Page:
Triclosan is an antibacterial and a suspected endocrine disruptor. Parabens are also endocrine disruptors and have been linked to breast cancer. They are used as preservatives. Phthalates, usually DEP or DBP, are used in fragrances and are endocrine disruptors.

A strong policy on toxics would be no use of these chemicals or clear, dated targets for ending their use.

The 'Inside our products' section of L'Oréal's website included pages on parabens, triclosan and phthalates. It was stated therein that the company used some parabens in its products, but did not use triclosan or phthaltes in any of its products. This information appeared to apply to all the companies brands which were listed on the site.

As two of the three chemicals were not used, L'Oréal received Ethical Consumer's middle rating for its pollution and toxics policy.


L'Oreal website (15 January 2019)

In June 2015 the International Campaign Against Microbeads in Cosmetics published a list of products which contained microplastic.

The campaign stated that “Tiny particles of plastic have been added to possibly thousands of personal care products sold around the world. These microbeads, hardly visible to the naked eye, flow straight from the bathroom drain into the sewer system. Wastewater treatment plants are not designed to filter out microbeads and that is the main reason why, ultimately, they contribute to the Plastic Soup swirling around the world’s oceans. Sea creatures absorb or eat microbeads. These microbeads are passed along the marine food chain. Since humans are ultimately at the top of this food chain, it is likely that we are also absorbing microbeads from the food we eat. Microbeads are not biodegradable and once they enter the marine environment, they are impossible to remove.”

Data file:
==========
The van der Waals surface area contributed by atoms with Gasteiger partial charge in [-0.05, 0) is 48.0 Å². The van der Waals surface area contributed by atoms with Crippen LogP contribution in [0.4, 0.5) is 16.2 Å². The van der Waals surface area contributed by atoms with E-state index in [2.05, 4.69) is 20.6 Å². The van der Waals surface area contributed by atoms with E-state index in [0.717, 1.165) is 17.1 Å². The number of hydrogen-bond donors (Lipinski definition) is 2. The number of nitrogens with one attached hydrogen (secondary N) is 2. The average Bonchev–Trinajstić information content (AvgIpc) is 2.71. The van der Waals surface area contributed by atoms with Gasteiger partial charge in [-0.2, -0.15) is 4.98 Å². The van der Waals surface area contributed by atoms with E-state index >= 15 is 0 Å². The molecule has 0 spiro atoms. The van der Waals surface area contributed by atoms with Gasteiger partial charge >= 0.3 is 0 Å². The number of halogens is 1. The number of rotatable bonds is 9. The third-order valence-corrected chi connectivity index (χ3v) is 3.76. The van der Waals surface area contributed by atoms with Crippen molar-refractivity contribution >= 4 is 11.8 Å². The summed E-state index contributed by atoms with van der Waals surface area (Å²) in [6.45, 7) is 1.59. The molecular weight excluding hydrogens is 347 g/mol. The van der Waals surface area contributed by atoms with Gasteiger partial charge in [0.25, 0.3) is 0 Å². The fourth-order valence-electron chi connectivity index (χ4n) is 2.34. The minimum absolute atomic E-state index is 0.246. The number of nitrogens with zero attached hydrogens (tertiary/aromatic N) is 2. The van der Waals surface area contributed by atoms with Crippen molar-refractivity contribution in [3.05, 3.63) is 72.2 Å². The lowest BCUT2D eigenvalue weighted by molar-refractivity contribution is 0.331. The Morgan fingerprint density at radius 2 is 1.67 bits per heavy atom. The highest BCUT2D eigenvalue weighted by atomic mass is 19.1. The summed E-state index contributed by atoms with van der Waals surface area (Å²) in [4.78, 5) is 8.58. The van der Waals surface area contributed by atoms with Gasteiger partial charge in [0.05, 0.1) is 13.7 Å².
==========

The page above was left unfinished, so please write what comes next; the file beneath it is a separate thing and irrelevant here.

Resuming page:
It said that the microbeads used in personal care products were “mainly made of polyethylene (PE), but can be also be made of polypropylene (PP), polyethylene terephthalate (PET), polymethyl methacrylate (PMMA) and nylon.”

L'Oréal's brands Biotherm, Garnier, Kiehl's, Body Shop, Declear, Lancome, L'Oréal and Vichy were listed on the campaigns red list for containing PE.

On the campaign's website it had the following statement from L'Oréal "L’Oréal has promised to replace its products containing microbeads. This will happen soon with niche products, but will take until 2017 for large volume products. L’Oreal said the move affects at least one hundred products and has asked us to be patient."

As microbeads were still being used in its products L'Oréal lost half a mark under pollution and toxics category.

Reference: (June 2015)

In October 2020, Ethical Consumer viewed Nescafé's websites; and which both supplied and sold coffee machines which contained components likely to include the minerals tantalum, tin, tungsten and gold, collectively referred to as “conflict minerals”. However no conflict mineral sourcing policy could be found.

Particular concern had been raised over the sourcing of these minerals from the Democratic Republic of Congo (DRC) and its surrounding countries due to the renowned human rights abuses in the extractive industries in this area with profits being used to fund armed groups. The trade was also said to have dire environmental consequences generating a massive amount of waste containing toxic and radioactive substances, polluting the environment, water supplies and affecting the local communities.